Clemency Denied For Tulsa Man On Oklahoma's Death Row - NewsOn6.com - Tulsa, OK - News, Weather, Video and Sports - KOTV.com |

Clemency Denied For Tulsa Man On Oklahoma's Death Row

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Picture of Billy D. Alverson [Oklahoma Department of Corrections] Picture of Billy D. Alverson [Oklahoma Department of Corrections]
Police respond to the murder at the QuikTrip in 1995 [File photo] Police respond to the murder at the QuikTrip in 1995 [File photo]
Richard's mother testified at the hearing Wednesday. Richard's mother testified at the hearing Wednesday.
Alverson testifies on his behalf via a video feed Wednesday. Alverson testifies on his behalf via a video feed Wednesday.

Lori Fullbright, News On 6

OKLAHOMA CITY -- Clemency was denied Wednesday for a death-row inmate convicted in the 1995 killing of a Tulsa convenience store clerk.

The state Pardon and Parole Board voted four to one against the clemency request by Billy Alverson Wednesday.

Many people talked about what a changed man Billy Alverson is now, how he's trying to make up for his crime by being a better person. The board learned he's never had a single write up for bad behavior and has worked as a barber and an orderly while behind bars.

12/13/2010 Related story: Former Tulsa Judge Wants Clemency For Man In '95 Beating Death

Still, none of that was any comfort to the woman whose husband is dead or the sons he left behind.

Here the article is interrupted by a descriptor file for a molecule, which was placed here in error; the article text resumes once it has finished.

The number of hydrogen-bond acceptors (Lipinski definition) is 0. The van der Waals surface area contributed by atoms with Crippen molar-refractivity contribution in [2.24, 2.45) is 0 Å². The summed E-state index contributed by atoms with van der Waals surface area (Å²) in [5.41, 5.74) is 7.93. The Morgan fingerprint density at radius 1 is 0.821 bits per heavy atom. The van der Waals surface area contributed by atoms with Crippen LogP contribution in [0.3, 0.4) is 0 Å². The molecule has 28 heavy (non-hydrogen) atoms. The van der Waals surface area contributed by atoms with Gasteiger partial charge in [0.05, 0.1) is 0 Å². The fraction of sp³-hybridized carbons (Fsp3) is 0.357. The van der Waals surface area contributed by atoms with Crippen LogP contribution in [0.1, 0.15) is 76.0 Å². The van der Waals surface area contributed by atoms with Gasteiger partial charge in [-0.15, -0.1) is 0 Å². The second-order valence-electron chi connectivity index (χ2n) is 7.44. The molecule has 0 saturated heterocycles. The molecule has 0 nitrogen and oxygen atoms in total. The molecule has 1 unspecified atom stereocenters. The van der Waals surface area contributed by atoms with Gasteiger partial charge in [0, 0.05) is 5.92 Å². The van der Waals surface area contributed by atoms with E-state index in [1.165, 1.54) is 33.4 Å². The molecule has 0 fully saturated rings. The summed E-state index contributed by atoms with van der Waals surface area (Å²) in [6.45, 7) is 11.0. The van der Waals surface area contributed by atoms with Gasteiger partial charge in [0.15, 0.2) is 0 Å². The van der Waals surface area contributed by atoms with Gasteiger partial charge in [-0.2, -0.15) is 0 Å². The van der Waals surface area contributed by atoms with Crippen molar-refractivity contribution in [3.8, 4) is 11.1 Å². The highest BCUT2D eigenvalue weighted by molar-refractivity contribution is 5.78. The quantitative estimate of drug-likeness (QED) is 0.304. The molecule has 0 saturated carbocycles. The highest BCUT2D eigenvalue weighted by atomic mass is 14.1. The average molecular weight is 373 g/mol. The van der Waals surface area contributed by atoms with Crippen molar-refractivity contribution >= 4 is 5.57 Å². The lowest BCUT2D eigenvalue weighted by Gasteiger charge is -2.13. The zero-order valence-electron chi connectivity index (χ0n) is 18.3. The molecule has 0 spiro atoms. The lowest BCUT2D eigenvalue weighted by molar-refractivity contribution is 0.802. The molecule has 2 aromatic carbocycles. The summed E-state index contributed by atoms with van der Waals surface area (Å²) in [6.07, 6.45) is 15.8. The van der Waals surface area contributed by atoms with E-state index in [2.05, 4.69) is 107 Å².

Richard Yost was beaten to death with a baseball bat in February of 1995. He was working at QuikTrip and four men came in to rob it. They took him to a back room to tie him up, but he put up such a fight, they decided to knock him out with the baseball bat they brought, but they kept hitting him until he was dead.

Richard's widow and mother both asked the board to keep Alverson's death penalty in place.

"They did all four commit this crime and are guilty and deserve to die," his mother said. "I hope you see this and give Richard the justice he deserves."

A Homicide Sergeant said Alverson was fully involved in the planning of the murder and even though he didn't swing the bat, also did nothing to stop it or get help, then lied to police later.

Members of Alverson's family also testified about how he has changed his life. He talks to kids who tour death row about the choices they make and the company they keep.

Even former judge Ned Turnbull, who presided over the trial, spoke on Alverson's behalf, then finally, the board heard from the Alverson himself.

"For 15 years, I've tried to figure out how, without being disrespectful to the Yost family, to let them know how sorry and ashamed I am for hurting their family the way I have," Alverson said.

Ultimately, the board decided to leave the jury's death sentence in place and ruled Alverson will die for his crimes.

The Oklahoma Court of Criminal Appeals has scheduled Alverson's execution for January 6, 2011 at the Oklahoma State Penitentiary in McAlester.

Three of those men received death sentences and one, Darwin Brown, was executed in January 2009.

Richard Yost's widow, two sons, mother and many other relatives say they'll never get over his murder, especially, the horrific way he was killed. Their loss is horrible.

Alverson's relatives are suffering too. He has four sons of his own, from 15 years old to 20 years old and a big, close-knit family.

As a veteran homicide detective told News On 6 crime reporter Lori Fullbright after the hearing, when a crime like this is committed, everyone loses.

The Associated Press contributed to this story

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